However, the indigenous population was finally beaten by Jewish Bolshevik instigation of the great famine 1921-22, also known as the first Holodomor. Hunger was the most powerful weapon imaginable, and evidence substantiates a Bolshevik-engineered famine during this period; areas of resistance and high grain seizure suffered worst, indicating an effective punishment measure. On 19th October, Lenin wrote to Felix Dzerzhinsky: “It is vital that this movement be crushed as swiftly as possible in the most exemplary fashion: we must be more energetic than this.” Lenin also outlined the need for famine by stating, “destroying the peasant economy and driving the peasant from the country to the town, the famine creates a proletariat…” By 1922, patriotic leader Antonov was also murdered by a Cheka detachment that cornered him near Borisoglebsk. He was buried in Tambov, along with the other members of his group and his brother Dmitriy, near the walls of the male monastery, Kazan Mother of God, on the fifth day after his death. The death toll among the population of Tambov region during the period 1920–1922 has been conservatively estimated at 240,000; however, the forced famine in Russia and the first of the three Holodomors, as a whole, took nearly 5 million lives.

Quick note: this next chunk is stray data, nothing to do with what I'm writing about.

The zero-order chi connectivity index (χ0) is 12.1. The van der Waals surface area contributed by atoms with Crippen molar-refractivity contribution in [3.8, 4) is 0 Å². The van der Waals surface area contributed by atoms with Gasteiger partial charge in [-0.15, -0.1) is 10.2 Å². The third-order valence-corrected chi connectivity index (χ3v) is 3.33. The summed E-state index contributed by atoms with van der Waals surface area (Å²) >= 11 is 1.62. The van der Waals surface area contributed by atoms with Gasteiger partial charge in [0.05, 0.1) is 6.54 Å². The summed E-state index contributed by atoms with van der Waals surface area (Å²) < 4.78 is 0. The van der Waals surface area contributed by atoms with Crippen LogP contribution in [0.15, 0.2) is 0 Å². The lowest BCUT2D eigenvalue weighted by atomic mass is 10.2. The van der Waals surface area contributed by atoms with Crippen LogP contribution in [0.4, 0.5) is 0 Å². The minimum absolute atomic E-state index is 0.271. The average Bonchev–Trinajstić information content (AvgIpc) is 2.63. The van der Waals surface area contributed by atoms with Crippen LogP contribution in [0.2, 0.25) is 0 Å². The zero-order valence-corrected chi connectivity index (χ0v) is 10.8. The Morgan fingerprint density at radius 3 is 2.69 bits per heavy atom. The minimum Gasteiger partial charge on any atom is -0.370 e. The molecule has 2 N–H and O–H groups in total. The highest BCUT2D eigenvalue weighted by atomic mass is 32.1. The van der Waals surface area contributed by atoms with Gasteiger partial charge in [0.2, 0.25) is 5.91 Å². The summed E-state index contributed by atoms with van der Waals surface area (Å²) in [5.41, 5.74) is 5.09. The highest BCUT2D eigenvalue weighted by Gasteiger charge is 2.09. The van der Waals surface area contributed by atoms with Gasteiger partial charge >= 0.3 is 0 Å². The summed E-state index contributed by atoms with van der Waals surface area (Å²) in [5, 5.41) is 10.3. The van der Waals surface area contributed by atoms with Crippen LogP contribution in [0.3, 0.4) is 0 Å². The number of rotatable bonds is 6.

Adapted from Holodomorinfo.com.
The Tambov Rebellion
From: Soviet History
Peasant Revolt: The Tambov Rebellion
Peasant Revolt: The Tambov, or Antonov Rebellion. April 22-23, 1921
Late Winter to Early Spring 1921
Original Source: Volia Rossii (Prague), 22-23 April 1921.
Rebellious sentiment has been smoldering for a long time in the Tambov plains, having been engendered almost simultaneously with the coming into power of the Soviet rule. From time to time this sentiment breaks into open flame, and then the bells of the villages are tolling ominously across the fields, multitudes of insurgent peasants are gathering, railroad tracks arc taken apart, the hateful ‘Commissars’ disappear from the villages, and not a trace remains of the Communist ‘nuclei.’ This is followed by the arrival of troops, and then savage vengeance is meted out to the rebels. The so-called ‘Peasants’ Government of the Bolsheviks makes cruel reprisals on the peasants, extirpating by fire and sword the very thought or a genuine peasant government, stifling their exasperation, the peasant- once more harness themselves to the Bolshevik yoke and watch silently the Bolshevik officials returning to the villages and making themselves comfortable on the ‘broad backs of the peasantry.’